As many are now becoming intensely aware, moombahton’s success at inception has been heavily reliant upon familiar samples being nestled in the comforting arms of cumbia, dembow, house, soul and reggaeton rhythms. The rare exception to the rule is the velvet smooth voice of 25 year old London, England crooner Alex Clare.
In November 2010, the single “Up All Night,” a yarn about a betrothed man involved in a tawdry bender overwhelmed the blogosphere with its fresh take on Carribean melodies and riddims. The auteurs responsible for the sound, producers Diplo and Switch, Mad Decent Records’ madcap reggae soundclashers, Major Lazer. Clare’s debut album, The Lateness of the Hour is scheduled for European release on July 11th, and features tracks crafted as Clare took a journey to legendary homes of earnest soul, jazz capital New Orleans and reggae’s most inspirational homeland, Jamaica.
Moombahton becomes involved in this tale as Moombahton’s inventor Dave Nada, and Nadastrom production partner Matt Nordstom were called in by their Dubsided label chief Switch, and close friend Diplo to remix tracks “Up All Night” and “Too Close” in the moombahton style. The Washington, DC natives took two intensely strong performances that recall the power of Delta soul and classic R & B dredged in modern production, making them massively anthemic summer tracks, perfect for warm, idyllic and amber sunset tinged romantic memories.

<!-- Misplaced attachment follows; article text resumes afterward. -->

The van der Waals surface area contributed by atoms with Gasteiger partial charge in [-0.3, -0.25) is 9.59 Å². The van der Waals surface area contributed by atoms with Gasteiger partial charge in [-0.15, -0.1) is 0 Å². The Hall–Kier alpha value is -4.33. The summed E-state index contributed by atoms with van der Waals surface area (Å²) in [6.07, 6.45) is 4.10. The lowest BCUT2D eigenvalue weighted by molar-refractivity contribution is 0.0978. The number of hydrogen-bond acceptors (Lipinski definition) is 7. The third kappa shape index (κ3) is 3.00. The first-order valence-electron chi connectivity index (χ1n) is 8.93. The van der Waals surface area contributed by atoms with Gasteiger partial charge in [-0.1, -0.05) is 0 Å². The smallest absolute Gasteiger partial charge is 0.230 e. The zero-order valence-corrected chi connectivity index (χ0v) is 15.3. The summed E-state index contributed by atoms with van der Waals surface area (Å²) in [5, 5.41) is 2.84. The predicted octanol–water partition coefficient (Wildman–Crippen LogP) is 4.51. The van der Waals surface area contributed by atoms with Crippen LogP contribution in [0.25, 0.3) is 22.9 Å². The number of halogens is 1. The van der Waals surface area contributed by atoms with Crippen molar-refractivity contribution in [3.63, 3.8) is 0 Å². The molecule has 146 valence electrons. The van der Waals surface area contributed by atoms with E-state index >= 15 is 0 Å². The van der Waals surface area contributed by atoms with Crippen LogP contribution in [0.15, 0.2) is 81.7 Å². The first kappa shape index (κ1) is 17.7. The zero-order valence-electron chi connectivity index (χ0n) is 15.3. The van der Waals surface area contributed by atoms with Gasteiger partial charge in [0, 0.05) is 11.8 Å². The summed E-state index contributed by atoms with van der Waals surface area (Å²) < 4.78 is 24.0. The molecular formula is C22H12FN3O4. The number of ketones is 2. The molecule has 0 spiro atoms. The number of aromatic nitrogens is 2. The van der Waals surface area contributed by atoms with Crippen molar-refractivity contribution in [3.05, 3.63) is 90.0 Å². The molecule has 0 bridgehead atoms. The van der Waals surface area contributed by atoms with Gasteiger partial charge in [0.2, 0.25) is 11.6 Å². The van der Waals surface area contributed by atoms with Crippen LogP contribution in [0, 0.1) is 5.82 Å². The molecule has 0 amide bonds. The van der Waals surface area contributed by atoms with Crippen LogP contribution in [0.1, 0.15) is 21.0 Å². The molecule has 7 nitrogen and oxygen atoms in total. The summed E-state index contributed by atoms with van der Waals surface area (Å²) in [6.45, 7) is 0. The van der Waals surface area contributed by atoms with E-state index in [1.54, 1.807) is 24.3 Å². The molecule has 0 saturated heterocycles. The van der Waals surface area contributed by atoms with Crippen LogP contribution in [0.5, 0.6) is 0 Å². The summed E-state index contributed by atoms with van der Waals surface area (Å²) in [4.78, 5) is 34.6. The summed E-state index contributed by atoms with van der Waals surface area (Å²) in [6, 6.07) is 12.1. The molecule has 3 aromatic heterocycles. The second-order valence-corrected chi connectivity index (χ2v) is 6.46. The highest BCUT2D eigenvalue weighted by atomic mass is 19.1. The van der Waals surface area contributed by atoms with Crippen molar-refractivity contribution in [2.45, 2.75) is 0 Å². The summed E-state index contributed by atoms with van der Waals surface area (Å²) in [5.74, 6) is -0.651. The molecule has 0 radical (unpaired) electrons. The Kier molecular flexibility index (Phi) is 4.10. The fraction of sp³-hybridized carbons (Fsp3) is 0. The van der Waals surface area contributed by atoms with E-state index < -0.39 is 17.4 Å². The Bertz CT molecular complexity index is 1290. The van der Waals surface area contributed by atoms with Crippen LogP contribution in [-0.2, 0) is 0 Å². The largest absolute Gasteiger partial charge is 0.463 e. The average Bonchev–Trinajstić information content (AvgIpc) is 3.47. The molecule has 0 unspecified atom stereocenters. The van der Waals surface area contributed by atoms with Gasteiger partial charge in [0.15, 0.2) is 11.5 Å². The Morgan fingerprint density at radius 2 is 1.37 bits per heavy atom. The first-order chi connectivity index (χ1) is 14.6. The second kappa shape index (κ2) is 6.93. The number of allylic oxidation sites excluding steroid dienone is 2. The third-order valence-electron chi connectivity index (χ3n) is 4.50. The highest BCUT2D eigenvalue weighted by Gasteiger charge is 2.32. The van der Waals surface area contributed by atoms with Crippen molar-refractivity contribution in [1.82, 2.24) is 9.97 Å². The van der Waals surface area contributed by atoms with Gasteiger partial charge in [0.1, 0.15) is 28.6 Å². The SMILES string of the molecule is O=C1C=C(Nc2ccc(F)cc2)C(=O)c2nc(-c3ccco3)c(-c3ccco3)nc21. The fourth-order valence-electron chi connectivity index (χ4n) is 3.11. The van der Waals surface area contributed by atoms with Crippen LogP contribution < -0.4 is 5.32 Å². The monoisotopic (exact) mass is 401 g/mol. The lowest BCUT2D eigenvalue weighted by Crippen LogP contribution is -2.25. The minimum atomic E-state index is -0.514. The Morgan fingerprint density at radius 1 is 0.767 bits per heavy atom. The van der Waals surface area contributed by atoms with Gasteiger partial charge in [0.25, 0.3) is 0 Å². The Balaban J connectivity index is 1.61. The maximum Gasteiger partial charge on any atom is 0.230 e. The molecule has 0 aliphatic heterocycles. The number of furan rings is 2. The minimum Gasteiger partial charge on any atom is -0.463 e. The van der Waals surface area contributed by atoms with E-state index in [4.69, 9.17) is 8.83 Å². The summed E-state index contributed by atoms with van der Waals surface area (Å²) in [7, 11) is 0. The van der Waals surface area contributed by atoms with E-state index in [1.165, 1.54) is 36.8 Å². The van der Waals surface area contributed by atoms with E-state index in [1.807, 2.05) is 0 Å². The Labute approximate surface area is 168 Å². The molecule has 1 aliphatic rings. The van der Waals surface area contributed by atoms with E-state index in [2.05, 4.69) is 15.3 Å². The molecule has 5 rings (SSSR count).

I had the opportunity to interview this most exciting new soulful voice on the nature of creating this album, as well as moombahton. Enjoy!
When were you first introduced to soul music, and who were some of your key inspirations to become a singer/songwriter? Who have you added to that list that you’re now a signed artist in a perpetual creative mode?
I think the first soul music I heard was probably Get Up, by James Brown, but to be honest, I’ve always had a Stevie Wonder fetish, its like its always just been there. Singer/songwriter wise he’s up there, but there are alot of musicians I’d class as influences/heros from Donny Hathaway, Desmond Dekker, Leonard Cohen, Bob Dylan to Count Basie, Cole Porter and Tony Joe White.
You had the ability to write so much of your album in such traditionally soulful locales as New Orleans and Jamaica. Was that a label move to aid your process, or was that something that you did of your own free will? Did the journey influence any songs, or were you just looking for a great location to put down ideas you already had?
I think it just worked out like that coz Diplo and Switch didn’t want to be in LA, and I didnt want to be in London to start things off, so New Orleans and Jamaica where the best half(ish) way points, as we could find good studios and good musicians at our finger tips. Yeah, the location definitely influenced a few of the tunes. “Humming Bird” would never been written if it wasnt for seeing them in Jamaica, and “Up All Night” was written in New Orleans, with the prospect of a mental night ahead.